A Ukrainian man claimed to have been tied up, beaten and shocked with an electric charge during the occupation of his village by Russia.
But instead of Russian soldiers abusing him directly, Andrii Matiazh, 46, claimed it was local Ukrainian police officers who had switched allegiances.
“Someone tortured me,” he said, speaking at his home in Volokhivka, about six kilometers from the Ukraine-Russia border.
“They were in the police before the invasion, then they turned to the Russian side.”
Ukraine has accused Russian forces of using torture in areas they controlled, saying more than 10 torture chambers have been discovered in newly liberated parts of the northeastern Kharkiv region. from the country.
But Mr. Matiazh’s claims help illustrate an additional challenge.
Not only must the authorities investigate alleged war crimes committed by the Russian invaders, including torture, murder and rape, but they must also be alert to Ukrainian collaborators.
Over the past fortnight, the Ukrainian army has taken over towns and villages up to the Russian border, including a number of crossing points.
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But they have yet to secure peace, with the risk of Russian shelling at one of the border crossings deemed so great on Sunday that Sky News was told it was too dangerous to visit.
We were able, however, to spend time with Mr. Matiazh in his village down the road, surrounded by fields and hills that frame the boundary of this part of Ukraine and the entrance to Russia.
The slender man with the benevolent smile lives with his wife and two of their three sons, aged 16 and 11. Their eldest son, 29, who has the same name as his father, is in the army with Ukraine’s Territorial Defense Force.
“I felt happiness and pain at the same time”
Andrii Matiazh Jr took us to visit the humble one-story house. It was only a few days later that he was able to venture out to embrace his parents following Russia’s withdrawal.
They tried to describe this moment.
“My insides turned [with joy]“said his mother, Liubov, 46.
Her son, a soldier, said, “I felt happiness and pain at the same time. You can’t understand these feelings. It’s too hard to describe.”
“I was shaking for 30 minutes”
The parents had front-line headquarters for the full-scale invasion of Russia on February 24, given their village’s proximity to the border.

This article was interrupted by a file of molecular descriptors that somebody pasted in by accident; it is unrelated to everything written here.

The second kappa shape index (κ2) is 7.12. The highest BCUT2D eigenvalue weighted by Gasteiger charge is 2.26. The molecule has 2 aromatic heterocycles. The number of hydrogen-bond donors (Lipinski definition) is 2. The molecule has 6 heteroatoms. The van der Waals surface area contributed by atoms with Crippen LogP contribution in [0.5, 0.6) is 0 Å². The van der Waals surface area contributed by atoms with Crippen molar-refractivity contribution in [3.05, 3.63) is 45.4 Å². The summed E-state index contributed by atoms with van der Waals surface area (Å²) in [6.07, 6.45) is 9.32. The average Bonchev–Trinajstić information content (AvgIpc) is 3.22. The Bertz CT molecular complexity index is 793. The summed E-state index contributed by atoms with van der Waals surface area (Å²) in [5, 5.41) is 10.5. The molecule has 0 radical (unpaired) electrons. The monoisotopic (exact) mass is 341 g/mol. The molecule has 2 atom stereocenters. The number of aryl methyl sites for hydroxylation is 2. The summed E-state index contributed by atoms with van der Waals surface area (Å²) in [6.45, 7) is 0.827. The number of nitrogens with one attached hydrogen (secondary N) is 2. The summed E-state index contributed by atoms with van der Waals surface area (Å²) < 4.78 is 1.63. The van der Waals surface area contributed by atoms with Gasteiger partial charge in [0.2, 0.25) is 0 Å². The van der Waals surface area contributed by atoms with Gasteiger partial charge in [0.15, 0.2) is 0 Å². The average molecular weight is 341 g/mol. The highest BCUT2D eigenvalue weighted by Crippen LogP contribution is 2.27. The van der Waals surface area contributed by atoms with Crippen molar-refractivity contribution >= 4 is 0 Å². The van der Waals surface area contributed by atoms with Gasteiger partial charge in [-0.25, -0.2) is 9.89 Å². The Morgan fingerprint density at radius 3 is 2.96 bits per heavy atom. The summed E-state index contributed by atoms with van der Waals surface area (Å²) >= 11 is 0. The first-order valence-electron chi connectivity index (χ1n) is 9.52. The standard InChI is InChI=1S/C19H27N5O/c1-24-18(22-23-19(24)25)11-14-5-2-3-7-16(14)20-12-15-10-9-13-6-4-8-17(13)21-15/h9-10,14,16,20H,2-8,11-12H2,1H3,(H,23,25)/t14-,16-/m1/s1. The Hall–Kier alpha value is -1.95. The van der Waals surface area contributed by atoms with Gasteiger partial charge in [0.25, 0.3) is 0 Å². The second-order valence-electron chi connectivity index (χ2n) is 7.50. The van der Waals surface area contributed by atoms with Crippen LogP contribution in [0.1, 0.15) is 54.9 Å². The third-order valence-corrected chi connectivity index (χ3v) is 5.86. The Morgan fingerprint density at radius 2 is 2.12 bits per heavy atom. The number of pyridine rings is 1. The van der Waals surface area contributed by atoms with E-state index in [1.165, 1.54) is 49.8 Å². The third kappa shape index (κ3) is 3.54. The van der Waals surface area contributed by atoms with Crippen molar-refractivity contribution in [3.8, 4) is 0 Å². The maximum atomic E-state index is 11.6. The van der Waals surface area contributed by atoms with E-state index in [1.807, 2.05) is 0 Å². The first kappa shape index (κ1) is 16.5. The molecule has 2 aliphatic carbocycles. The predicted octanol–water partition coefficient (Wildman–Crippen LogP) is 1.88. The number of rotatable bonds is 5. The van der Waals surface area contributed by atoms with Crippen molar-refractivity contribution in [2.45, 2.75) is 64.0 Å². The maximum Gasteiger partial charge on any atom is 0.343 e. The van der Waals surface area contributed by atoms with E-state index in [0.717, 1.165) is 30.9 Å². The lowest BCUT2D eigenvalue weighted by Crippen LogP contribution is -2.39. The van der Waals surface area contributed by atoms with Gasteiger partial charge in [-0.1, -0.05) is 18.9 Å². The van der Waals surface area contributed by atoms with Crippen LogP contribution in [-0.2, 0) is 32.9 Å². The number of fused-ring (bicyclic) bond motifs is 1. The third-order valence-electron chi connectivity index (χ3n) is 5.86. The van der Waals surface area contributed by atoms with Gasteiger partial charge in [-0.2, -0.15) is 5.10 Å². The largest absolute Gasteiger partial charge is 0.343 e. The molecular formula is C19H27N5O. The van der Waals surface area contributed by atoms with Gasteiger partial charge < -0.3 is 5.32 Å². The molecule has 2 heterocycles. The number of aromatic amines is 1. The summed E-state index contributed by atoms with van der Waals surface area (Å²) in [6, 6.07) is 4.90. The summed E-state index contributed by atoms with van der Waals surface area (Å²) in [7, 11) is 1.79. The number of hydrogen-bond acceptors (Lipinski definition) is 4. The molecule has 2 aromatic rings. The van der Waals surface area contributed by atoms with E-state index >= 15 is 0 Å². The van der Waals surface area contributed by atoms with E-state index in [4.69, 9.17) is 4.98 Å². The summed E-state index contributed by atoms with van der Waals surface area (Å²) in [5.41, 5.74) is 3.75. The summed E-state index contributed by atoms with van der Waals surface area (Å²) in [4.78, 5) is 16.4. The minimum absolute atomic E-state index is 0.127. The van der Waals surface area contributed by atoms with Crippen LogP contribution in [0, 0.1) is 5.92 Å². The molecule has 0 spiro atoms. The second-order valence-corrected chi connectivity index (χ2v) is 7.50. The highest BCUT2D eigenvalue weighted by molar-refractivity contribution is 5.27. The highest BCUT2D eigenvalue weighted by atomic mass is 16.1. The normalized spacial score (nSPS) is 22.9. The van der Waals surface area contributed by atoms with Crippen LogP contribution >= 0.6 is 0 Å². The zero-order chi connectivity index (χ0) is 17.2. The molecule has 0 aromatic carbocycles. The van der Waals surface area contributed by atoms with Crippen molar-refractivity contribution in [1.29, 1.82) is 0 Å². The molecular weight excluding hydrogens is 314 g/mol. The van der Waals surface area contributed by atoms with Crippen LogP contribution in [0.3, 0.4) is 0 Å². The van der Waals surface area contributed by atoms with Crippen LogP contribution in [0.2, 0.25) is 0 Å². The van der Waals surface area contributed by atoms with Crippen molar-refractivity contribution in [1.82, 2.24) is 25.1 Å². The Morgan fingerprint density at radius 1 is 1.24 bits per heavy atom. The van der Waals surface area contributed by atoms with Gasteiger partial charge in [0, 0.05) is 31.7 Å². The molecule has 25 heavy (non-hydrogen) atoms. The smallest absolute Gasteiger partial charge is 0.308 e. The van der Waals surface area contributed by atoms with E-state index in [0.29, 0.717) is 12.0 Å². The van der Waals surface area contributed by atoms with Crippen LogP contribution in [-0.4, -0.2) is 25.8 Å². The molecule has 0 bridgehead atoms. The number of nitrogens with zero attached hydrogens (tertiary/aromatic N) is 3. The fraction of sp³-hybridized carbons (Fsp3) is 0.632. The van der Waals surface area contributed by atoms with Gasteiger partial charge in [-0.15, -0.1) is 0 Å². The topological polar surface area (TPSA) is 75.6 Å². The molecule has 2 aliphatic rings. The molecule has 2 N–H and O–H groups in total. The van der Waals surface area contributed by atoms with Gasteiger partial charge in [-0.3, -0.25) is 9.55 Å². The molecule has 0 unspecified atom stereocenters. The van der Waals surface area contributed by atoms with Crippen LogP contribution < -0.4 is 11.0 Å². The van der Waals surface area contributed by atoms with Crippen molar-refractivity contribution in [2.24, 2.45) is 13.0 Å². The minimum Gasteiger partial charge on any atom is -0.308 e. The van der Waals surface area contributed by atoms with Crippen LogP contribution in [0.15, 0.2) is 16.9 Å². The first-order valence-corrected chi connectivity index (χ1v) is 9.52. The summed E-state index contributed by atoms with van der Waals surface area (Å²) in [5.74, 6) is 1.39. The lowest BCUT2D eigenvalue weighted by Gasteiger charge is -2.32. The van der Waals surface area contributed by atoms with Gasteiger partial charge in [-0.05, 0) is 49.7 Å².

“I saw jet planes, helicopters, flying so low they were flying between meters,” the mother said.
“I was shaking for 30 minutes. My youngest child was hysterical.”
They said Russian soldiers had taken charge of the nearest town, Vovshansk, while those responsible for the villages came from parts of Ukraine’s Donetsk and Luhansk regions that have been under Russian control since the first invasion of Moscow in 2014. .
Residents of their village were offered Russian passports, the couple said.
“We didn’t agree, but the majority of civilians took passports,” Liubov said. “I believe they did it out of fear.”
The couple also alleged that Russian soldiers and their proxies would steal property in the area.
This added to a climate of mistrust and abuse, which severely affected the family two days before Ukraine’s counter-offensive reached their region this month.
“I got bruises”
The father said he was told to go to a building behind the local town courthouse.
He said five people, working under the Russian occupation, were involved, including a distant relative.
“They took me to the second floor. I received three or four punches in the face,” he said.
“Then they tied my hands behind my back, took off my shoes and socks, connected a metal cable to my little finger on my hands and to my foot. They laid me down and started shocking me. “
He said he was also blindfolded.
At some point a different type of load was used on his leg – he still has marks on one thigh.
“My eye capillaries collapsed and my eyes turned red. I had bruises. I didn’t even feel anything when they hit me in the face after the electricity,” Mr Matiazh Sr said.
“I knew our soldiers were coming”
He said he was being asked about a local robbery he had nothing to do with.
This went on for two hours, before he was told he would be released, but had to come back a few days later with information – a threat the father interpreted as meaning he had to become an informant or suffer more torture.
Back home, he and his wife discussed trying to flee but they didn’t have enough money.
“I decided to hide somewhere in the bushes, the abandoned houses and wait for our soldiers. I knew our soldiers were coming,” he said.
He believes the subsequent counter-offensive saved his life.
His eldest son said: “All the bad policemen fled to Russia.”
When asked how he felt after hearing his father’s account of the torture and living conditions in the village during the occupation, Andrii Jr replied, “Scary and terrible.
He wondered if his connection to the army could have been a reason his father had been targeted, noting that a number of his classmates had joined the police and knew he was a soldier .
“I’m not accusing anyone but someone…betrayed me,” he said.